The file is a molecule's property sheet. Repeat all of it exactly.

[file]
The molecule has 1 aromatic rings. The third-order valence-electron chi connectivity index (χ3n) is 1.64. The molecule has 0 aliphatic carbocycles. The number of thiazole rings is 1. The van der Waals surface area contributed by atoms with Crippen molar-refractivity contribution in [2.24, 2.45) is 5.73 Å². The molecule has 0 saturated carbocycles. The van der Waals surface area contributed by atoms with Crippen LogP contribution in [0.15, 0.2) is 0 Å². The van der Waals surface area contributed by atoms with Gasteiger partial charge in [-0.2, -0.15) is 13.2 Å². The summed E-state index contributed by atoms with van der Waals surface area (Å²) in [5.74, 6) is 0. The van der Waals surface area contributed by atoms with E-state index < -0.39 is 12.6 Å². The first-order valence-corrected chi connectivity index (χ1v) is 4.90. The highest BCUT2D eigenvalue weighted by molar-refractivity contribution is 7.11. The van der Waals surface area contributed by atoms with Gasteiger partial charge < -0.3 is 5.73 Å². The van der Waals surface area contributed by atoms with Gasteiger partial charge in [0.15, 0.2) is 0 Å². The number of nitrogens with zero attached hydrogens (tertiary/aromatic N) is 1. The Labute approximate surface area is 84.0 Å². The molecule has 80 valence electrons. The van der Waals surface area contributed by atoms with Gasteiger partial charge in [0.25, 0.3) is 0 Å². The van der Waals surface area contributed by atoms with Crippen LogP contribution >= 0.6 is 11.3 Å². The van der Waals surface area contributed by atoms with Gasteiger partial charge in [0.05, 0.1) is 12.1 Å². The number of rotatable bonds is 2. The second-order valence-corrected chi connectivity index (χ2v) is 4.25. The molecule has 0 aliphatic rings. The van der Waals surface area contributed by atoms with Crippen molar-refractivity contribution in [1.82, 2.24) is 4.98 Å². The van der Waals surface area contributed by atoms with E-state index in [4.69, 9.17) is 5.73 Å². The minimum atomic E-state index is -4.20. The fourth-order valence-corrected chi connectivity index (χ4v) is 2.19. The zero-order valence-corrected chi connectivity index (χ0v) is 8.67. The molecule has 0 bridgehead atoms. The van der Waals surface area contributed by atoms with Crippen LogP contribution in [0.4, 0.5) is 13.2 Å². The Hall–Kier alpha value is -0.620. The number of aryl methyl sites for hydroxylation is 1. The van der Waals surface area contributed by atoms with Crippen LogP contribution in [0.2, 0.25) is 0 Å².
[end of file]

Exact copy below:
The molecule has 1 aromatic rings. The third-order valence-electron chi connectivity index (χ3n) is 1.64. The molecule has 0 aliphatic carbocycles. The number of thiazole rings is 1. The van der Waals surface area contributed by atoms with Crippen molar-refractivity contribution in [2.24, 2.45) is 5.73 Å². The molecule has 0 saturated carbocycles. The van der Waals surface area contributed by atoms with Crippen LogP contribution in [0.15, 0.2) is 0 Å². The van der Waals surface area contributed by atoms with Gasteiger partial charge in [-0.2, -0.15) is 13.2 Å². The summed E-state index contributed by atoms with van der Waals surface area (Å²) in [5.74, 6) is 0. The van der Waals surface area contributed by atoms with E-state index < -0.39 is 12.6 Å². The first-order valence-corrected chi connectivity index (χ1v) is 4.90. The highest BCUT2D eigenvalue weighted by molar-refractivity contribution is 7.11. The van der Waals surface area contributed by atoms with Gasteiger partial charge < -0.3 is 5.73 Å². The van der Waals surface area contributed by atoms with Gasteiger partial charge in [0.15, 0.2) is 0 Å². The number of nitrogens with zero attached hydrogens (tertiary/aromatic N) is 1. The Labute approximate surface area is 84.0 Å². The molecule has 80 valence electrons. The van der Waals surface area contributed by atoms with Gasteiger partial charge in [0.25, 0.3) is 0 Å². The van der Waals surface area contributed by atoms with Crippen LogP contribution >= 0.6 is 11.3 Å². The van der Waals surface area contributed by atoms with Gasteiger partial charge in [0.05, 0.1) is 12.1 Å². The number of rotatable bonds is 2. The second-order valence-corrected chi connectivity index (χ2v) is 4.25. The molecule has 0 aliphatic rings. The van der Waals surface area contributed by atoms with Crippen molar-refractivity contribution in [1.82, 2.24) is 4.98 Å². The van der Waals surface area contributed by atoms with E-state index in [4.69, 9.17) is 5.73 Å². The minimum atomic E-state index is -4.20. The fourth-order valence-corrected chi connectivity index (χ4v) is 2.19. The zero-order valence-corrected chi connectivity index (χ0v) is 8.67. The molecule has 0 bridgehead atoms. The van der Waals surface area contributed by atoms with Crippen LogP contribution in [0.4, 0.5) is 13.2 Å². The Hall–Kier alpha value is -0.620. The number of aryl methyl sites for hydroxylation is 1. The van der Waals surface area contributed by atoms with Crippen LogP contribution in [0.2, 0.25) is 0 Å².